A more traditional, but no less radical, approach was undertaken by Mother Katharine Drexel (1858-1955) who founded the Sisters of the Blessed Sacrament for Indians and Colored People (see story on Page 1). Mother Katharine used her family fortune to found and staff vocational and training schools in which the sisters in her order ministered to these struggling Americans.
World War II and the GI Bill opened doors for Catholic Americans, by now the children and grandchildren of earlier immigrants. But, until after Vatican II, Catholics were still considered by many to be “set apart” from mainstream American society because of their loyalty to a “foreign power.”
The Jesuit Father John Courtney Murray (1904-1967) argued for the acceptance of the American system of separation of church and state and was silenced by Rome in the 1950s for his writings. By the time of Vatican II, he was called to Rome at the behest of Cardinal Francis Spellman of New York. Father Murray's thought became a part of Vatican II's groundbreaking Declaration on Religious Liberty, which recognized the right of a nation (such as the United States) to separate church and state. This document made it clear that one could be a good American and a good Catholic at the same time.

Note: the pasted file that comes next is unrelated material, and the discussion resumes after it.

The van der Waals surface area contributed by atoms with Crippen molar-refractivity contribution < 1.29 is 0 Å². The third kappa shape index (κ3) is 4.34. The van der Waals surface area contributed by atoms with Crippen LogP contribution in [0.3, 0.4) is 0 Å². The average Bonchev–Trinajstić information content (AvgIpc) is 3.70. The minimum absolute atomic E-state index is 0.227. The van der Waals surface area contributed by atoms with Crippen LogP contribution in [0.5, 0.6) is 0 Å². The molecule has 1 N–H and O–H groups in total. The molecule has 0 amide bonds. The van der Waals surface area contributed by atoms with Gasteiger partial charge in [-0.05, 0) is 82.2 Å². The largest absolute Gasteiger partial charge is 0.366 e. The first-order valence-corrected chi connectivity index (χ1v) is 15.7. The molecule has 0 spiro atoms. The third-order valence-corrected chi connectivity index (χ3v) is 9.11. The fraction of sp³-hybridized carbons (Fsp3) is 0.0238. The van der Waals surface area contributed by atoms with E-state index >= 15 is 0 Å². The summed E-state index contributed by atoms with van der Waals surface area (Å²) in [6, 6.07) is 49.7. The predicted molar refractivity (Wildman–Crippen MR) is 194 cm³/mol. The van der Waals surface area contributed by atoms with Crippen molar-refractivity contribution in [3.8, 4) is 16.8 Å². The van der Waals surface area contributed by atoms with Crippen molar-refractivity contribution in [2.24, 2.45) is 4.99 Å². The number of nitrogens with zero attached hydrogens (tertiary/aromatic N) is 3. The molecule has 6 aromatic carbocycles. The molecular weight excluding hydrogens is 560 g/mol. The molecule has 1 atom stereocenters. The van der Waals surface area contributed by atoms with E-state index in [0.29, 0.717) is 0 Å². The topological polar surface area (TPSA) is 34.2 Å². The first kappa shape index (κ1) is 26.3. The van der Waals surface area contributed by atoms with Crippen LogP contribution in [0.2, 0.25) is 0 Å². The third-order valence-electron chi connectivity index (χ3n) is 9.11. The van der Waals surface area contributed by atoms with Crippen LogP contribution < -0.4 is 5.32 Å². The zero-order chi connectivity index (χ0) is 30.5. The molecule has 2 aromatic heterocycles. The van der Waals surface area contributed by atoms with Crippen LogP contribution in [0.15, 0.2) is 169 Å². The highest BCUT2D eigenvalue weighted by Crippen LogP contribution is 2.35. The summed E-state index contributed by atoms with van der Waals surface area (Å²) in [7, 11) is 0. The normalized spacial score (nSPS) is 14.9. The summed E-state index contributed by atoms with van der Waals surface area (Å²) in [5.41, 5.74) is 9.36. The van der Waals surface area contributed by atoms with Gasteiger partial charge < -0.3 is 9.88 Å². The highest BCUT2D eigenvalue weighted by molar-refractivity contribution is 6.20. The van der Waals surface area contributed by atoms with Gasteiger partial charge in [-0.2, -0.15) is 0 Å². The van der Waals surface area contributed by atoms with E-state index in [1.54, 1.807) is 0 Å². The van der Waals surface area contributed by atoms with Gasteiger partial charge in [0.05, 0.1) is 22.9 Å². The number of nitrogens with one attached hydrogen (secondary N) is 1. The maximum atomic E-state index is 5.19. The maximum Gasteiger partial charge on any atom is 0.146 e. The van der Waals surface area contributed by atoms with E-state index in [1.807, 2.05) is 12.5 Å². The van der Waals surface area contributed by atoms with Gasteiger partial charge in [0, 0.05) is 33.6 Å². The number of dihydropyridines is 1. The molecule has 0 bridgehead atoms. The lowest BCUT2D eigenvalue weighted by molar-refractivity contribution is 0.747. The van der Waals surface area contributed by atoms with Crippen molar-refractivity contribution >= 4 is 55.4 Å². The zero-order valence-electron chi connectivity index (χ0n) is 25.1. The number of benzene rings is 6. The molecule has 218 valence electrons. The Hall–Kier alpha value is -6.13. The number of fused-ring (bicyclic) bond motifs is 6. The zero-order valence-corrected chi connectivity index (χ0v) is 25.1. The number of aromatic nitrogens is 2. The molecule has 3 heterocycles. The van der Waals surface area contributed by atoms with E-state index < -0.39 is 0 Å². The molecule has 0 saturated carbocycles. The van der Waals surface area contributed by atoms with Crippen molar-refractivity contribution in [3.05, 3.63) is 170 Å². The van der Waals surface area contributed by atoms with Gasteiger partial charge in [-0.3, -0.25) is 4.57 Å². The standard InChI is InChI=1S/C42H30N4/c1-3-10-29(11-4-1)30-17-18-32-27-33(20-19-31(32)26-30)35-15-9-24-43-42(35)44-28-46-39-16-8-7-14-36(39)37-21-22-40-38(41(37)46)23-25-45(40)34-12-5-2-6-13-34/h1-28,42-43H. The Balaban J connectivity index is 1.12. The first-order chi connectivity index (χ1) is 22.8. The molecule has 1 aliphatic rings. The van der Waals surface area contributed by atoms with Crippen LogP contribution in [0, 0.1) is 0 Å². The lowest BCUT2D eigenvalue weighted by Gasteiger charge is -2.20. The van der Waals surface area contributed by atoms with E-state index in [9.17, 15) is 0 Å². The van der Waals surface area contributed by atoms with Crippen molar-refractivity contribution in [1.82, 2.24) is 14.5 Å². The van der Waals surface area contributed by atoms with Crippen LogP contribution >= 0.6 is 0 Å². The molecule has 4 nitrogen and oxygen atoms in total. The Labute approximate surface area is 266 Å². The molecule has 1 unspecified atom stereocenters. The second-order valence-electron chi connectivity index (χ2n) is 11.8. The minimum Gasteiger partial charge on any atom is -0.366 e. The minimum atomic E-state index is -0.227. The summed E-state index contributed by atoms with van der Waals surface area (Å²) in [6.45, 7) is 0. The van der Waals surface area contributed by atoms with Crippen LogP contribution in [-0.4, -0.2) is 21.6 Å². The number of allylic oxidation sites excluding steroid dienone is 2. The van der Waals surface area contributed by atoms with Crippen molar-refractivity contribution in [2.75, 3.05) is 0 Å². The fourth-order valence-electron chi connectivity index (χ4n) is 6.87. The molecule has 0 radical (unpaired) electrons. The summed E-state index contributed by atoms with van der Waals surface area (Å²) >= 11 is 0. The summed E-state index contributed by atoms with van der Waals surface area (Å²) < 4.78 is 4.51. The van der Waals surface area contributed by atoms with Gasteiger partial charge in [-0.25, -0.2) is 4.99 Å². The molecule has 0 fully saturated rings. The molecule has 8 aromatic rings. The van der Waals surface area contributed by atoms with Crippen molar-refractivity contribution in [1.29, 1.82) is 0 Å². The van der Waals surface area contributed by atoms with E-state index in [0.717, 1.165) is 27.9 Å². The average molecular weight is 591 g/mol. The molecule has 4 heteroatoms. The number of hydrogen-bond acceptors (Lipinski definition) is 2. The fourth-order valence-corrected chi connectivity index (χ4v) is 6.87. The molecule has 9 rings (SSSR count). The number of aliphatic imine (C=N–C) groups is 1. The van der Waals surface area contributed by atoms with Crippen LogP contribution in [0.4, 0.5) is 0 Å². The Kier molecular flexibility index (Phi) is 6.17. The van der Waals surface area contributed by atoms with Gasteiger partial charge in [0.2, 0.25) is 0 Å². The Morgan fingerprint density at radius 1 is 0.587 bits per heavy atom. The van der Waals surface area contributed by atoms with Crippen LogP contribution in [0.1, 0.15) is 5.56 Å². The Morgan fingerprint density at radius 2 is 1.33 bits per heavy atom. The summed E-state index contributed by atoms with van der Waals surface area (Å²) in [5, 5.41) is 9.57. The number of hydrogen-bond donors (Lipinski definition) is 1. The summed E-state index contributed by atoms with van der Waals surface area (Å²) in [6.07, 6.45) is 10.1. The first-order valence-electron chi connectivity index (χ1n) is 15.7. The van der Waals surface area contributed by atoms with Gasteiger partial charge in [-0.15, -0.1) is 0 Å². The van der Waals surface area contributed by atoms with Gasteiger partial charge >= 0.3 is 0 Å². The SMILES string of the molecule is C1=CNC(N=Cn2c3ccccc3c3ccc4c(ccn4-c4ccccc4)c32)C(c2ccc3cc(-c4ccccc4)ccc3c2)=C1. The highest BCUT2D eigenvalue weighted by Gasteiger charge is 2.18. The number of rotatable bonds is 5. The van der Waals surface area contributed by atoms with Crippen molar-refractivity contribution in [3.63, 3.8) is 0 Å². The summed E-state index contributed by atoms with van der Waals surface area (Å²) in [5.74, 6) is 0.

Homogeny, for Better and Worse
The Church was not spared from the great social upheaval that marked American society in the 1960s. The ghetto mentality was gone and Catholics became indistinguishable from mainstream America — sometimes with disastrous effects on them and the Church. Sunday church attendance dropped from 80% before Vatican II to 50% after; today it's around 30%.
And what of the Mullooly family of Chicago, whose forebears emigrated from Ireland in the 1850s? Four generations have risen since the first arrivals.
Of the known surviving descendants, almost all are active in their Catholic faith. Only several admit to being inactives, and none has become Protestant or unchurched. As things go, this is a much better record than for the Church in the United States as a whole.
Anthony Bosnick lectures on history and writes from Gaithersburg, Maryland.